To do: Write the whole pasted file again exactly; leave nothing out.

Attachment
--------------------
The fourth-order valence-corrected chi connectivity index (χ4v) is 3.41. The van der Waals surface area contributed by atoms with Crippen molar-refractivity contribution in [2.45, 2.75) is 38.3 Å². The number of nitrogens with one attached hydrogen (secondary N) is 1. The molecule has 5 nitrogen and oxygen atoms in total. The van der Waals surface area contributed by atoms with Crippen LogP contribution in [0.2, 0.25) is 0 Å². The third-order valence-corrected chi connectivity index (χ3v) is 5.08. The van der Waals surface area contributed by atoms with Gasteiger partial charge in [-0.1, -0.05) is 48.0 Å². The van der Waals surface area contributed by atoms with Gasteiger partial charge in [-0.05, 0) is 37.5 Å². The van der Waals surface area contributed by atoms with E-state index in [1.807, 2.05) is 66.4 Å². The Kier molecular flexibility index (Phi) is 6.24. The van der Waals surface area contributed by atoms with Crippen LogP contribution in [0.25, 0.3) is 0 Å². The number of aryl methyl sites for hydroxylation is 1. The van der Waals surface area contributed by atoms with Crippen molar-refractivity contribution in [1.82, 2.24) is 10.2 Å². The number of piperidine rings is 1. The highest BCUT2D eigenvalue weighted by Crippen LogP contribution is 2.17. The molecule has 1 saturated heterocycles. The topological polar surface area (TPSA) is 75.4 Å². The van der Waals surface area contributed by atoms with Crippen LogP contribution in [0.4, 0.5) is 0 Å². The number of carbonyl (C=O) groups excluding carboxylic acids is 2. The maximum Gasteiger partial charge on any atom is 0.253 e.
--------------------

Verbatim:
The fourth-order valence-corrected chi connectivity index (χ4v) is 3.41. The van der Waals surface area contributed by atoms with Crippen molar-refractivity contribution in [2.45, 2.75) is 38.3 Å². The number of nitrogens with one attached hydrogen (secondary N) is 1. The molecule has 5 nitrogen and oxygen atoms in total. The van der Waals surface area contributed by atoms with Crippen LogP contribution in [0.2, 0.25) is 0 Å². The third-order valence-corrected chi connectivity index (χ3v) is 5.08. The van der Waals surface area contributed by atoms with Gasteiger partial charge in [-0.1, -0.05) is 48.0 Å². The van der Waals surface area contributed by atoms with Gasteiger partial charge in [-0.05, 0) is 37.5 Å². The van der Waals surface area contributed by atoms with E-state index in [1.807, 2.05) is 66.4 Å². The Kier molecular flexibility index (Phi) is 6.24. The van der Waals surface area contributed by atoms with Crippen LogP contribution in [0.25, 0.3) is 0 Å². The number of aryl methyl sites for hydroxylation is 1. The van der Waals surface area contributed by atoms with Crippen molar-refractivity contribution in [1.82, 2.24) is 10.2 Å². The number of piperidine rings is 1. The highest BCUT2D eigenvalue weighted by Crippen LogP contribution is 2.17. The molecule has 1 saturated heterocycles. The topological polar surface area (TPSA) is 75.4 Å². The van der Waals surface area contributed by atoms with Crippen LogP contribution in [0.4, 0.5) is 0 Å². The number of carbonyl (C=O) groups excluding carboxylic acids is 2. The maximum Gasteiger partial charge on any atom is 0.253 e.